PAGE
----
Remember when you were a kid and your mother or your teacher or your coach or some adult in authority over you admonished you to learn something new every day? I would imagine just about every kid was told that at some time in her childhood. But how often—now that you’re an adult—do you really practice it? What have you learned today?
While it sounds ridiculously corny—and, yes, we all realize it sounds ridiculously corny—all writers learn something from each project we create; we still live that “learn something new” childhood mantra. It’s the “bonus” to our job.
When you work in the power industry, the variety of learning may sound narrow, but it’s more varied than you might assume. You learn all over the cultural and tech map, from behavioral science and emotional intelligence (for customer service) to data analytics and hardware automation (for operations).
So knowing that writers learn a lot on projects and knowing that we’ve recently worked with some fabulous writers and analysts at Navigant Research for our recent project on innovation in the utility industry, I was personally curious about our main writer’s takeaways on the project.
So, I reached out to that principal project analyst at Navigant Research, Stuart Ravens with a few questions about his personal lessons from putting together our latest Utility Innovation Blueprint study.
Kathleen: What's the most interesting thing you learned from the study research?
Stuart: I wasn’t prepared for how different each company’s approach to innovation was. Different companies, different constraints, different drivers.
For example, smaller utilities—particularly those that are municipally owned—are doing great things with limited budgets. We saw a great connection with their communities, and they’re often the most customer-centric. A number of them have ambitions to punch well above their weight, you might say, and they’re using fresh approaches to IT infrastructure investments.
That smaller utility niche, in particular, was absolutely fascinating.
Kathleen: Without naming names, of course, who was your favorite interview and why?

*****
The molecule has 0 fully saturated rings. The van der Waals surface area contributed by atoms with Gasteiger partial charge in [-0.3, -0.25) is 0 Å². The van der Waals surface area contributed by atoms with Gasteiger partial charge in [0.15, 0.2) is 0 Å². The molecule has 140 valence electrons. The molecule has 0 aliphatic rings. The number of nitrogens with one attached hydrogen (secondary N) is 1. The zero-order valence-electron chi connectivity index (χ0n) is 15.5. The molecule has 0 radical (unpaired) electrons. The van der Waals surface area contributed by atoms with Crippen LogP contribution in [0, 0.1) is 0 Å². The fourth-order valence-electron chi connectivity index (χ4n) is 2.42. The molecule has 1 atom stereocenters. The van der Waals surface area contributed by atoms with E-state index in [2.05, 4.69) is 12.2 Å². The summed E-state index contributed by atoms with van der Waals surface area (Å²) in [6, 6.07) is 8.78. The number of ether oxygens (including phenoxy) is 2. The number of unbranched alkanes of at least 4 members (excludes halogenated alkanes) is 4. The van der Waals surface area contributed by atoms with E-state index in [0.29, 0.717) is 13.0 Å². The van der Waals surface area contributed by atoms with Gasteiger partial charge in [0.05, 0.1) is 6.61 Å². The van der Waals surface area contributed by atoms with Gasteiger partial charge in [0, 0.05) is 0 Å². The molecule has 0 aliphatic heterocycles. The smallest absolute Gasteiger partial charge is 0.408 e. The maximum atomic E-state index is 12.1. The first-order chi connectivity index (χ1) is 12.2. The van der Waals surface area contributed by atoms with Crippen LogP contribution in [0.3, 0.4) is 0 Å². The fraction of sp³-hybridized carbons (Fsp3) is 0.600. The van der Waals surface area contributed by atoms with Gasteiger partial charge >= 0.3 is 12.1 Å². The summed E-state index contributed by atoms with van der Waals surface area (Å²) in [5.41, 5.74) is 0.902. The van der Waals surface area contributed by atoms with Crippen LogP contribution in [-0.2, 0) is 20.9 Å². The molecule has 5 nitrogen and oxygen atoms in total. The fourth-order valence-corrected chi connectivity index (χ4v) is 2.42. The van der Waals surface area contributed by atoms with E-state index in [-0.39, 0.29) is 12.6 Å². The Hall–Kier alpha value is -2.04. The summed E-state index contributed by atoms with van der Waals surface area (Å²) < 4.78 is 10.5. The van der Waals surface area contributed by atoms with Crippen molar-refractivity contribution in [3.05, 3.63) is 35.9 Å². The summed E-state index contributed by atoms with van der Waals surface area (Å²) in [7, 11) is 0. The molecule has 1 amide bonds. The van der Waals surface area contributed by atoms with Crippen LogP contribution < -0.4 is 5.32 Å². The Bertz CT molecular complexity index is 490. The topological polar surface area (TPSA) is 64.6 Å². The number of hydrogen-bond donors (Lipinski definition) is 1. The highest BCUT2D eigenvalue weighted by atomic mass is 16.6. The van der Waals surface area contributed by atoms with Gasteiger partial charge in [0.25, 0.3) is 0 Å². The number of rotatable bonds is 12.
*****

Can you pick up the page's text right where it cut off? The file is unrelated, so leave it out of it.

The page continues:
Stuart: That’s difficult to answer—to single down to one. But, UK Power Networks has fine-tuned its innovation process, and I was really impressed with how they maintain momentum with their innovation products. They’re a great example of how to do more with less and how to engage the wider business with innovation. Then Yarra Valley Water also has to make the cut. It’s amazing how they embed innovation in their community through citizens’ juries.
Kathleen: How did researching this study change your view of the global utilities business?
Stuart: I didn’t necessarily change my opinion, more a confirmation that a lot of the industry transformation we discuss as an analyst is actually happening.
Kathleen: It’s not just talk anymore.
Stuart: Exactly. Some businesses have stopped talking about their futures and are now actually changing their businesses—fundamentally changing them.
That push beyond chatter to action should also be a wake-up call for any slow-moving utilities out there who could soon find themselves at risk of irrelevance.
That kind of claim is not just hot air banded around by vendors to sell utilities new products and services. It’s now a fact.
Kathleen: Looking at the study from an overall lessons standpoint, what would you say are the "personality traits" of a truly innovative utility?
Stuart: Most importantly, innovation happens at a happy organization. If your employees aren’t motivated and engaged with delivering a broad strategy, they aren’t going to submit ideas for innovation projects.
And ideas come from the shop floor; it’s workers, not middle managers, who understand what is wrong with existing processes and how they can be changed.
But, that being said, if idea generation is a bottom-up process, governance has to be top-down. The C-suite has to be the driving force behind this. They have to ensure that the right rewards are in place to encourage idea creation. They have to put in place the right governance frameworks, they have to ensure the right balance of finance is in place to support innovation.
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